"The Bourne Ultimatum" (Universal) came in third with $19 million [in the US], bringing its total take up to $163.8 million in three weeks.
"The Bourne Ultimatum" showed plenty of pop in its first major offshore launches with $22 million at 1,470 -- a muscular $14,966 per location average. The three-quel opened with a boffo $13 million in the U.K. for a beefy 39% share, doubling the debut of "The Bourne Supremacy." And a strong Spanish launch of $5 million in its first six days puts it on track to eclipse final cumes of the previous "Bourne" pics in a few days.
"Ultimatum" also opened in first in Denmark, Finland and Singapore, well above its two predecessors. With three dozen markets left, including Russia and Brazil next weekend, "Ultimatum" appears likely to finish well ahead of the $112 million final foreign cume for "Supremacy."
Matt Damon, officially Hollywood's best box-office investment, works stardom like a politician works a polling booth: that dazzling smile, the firm handshake, the direct manner and the megawatt charm he uses to reduce any interviewer to an adoring fan. Check the footage of his Andrew Denton interview if you don't believe - the man would win gold at the charisma Olympics.
No doubt the Democrats back in the US look longingly at this golden-boy liberal, imagining him on the hustings, wooing the voters with straight talk and blinding white teeth. Celebrities like to say they're unelectable because their past is full of good times and loose women. Maybe. But I think a film star such as Damon could get a free pass. Unlike his mate Ben Affleck, Damon has mastered the knack of being famous, but not too famous. In our cover story, he talks about the time he had to charm the studios into saving his first Bourne film. They did, and now he's Hollywood most bankable star.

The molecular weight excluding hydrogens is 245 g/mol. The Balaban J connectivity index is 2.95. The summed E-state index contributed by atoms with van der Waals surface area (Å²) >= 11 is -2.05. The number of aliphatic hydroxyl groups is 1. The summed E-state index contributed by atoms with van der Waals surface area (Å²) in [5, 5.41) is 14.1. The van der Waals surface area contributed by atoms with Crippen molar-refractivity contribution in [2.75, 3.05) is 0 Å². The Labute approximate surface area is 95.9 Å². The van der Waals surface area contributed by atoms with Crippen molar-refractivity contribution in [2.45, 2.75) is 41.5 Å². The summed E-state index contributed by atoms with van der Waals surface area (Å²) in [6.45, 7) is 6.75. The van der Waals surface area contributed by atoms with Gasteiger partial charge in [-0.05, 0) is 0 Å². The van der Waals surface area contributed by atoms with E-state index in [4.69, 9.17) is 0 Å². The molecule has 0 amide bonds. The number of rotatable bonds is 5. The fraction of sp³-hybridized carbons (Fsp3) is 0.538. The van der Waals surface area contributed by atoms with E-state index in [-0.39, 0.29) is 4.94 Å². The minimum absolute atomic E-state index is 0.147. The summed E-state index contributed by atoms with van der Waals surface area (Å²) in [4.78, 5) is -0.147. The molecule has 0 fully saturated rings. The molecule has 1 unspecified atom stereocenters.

Q:You must be tired doing all this press for the new movie - and you were probably up last night babysitting...
A:[Laughs] Well, it's not babysitting if it's your own kid!
Q: Where do you keep the Oscar you won for Good Will Hunting?
A:It ended up at my apartment in New York, but then my apartment was flooded. A sprinkler broke while we were out of town. It was really weird. It was about two weeks after my daughter was born and I'm sure it was like one of those deals you make with God. We had a pretty hard labour and I'm sure at one point in that labour I said: You can take everything in the world away from me, but please don't take my wife or my daughter.' And two weeks later I got a phone call and they said: 'Oh my God, I'm in your apartment! Everything you have in the world is gone!' And I was holding my daughter and I said: 'Okay, don't worry about it. We'll fix it.' And I'm sure on some level there was some kind of cosmic deal I made for it. So all the stuff is in storage so I don't know.
Q:What do you miss about your bachelor days?
A:I'm not missing anything right now. It's been just over a year. I don't know when we're not newlyweds any more, but it's been a year and a half and it's been great. I'm not supposed to get an itch for six years, right?
When Lucy visited Matt on the set of Grimm in Prague
"She was very unimpressed," he grins, "which is something I love about her. You get coddled as an actor; people are so over-indulgent of you that you're longing for real, genuine interaction with people who treat you just like anybody else.
"Also, when somebody has children, you're instantly not the number one priority. Maybe there was a part of me that was seeking that out too. Entering into a serious relationship with somebody who has someone who's a higher priority than you will ever be - I think that's healthy."
On work and travel
"I don't know how our life would work if she was in the film industry," he muses. "This past year it would have been a catastrophe. If she was trying to do another job it would've ripped us apart. She has a full-time job just managing the family. When I'm working, for those 12 hours, she's a single parent, usually in an unfamiliar city. Literally, she is the reason why it all works."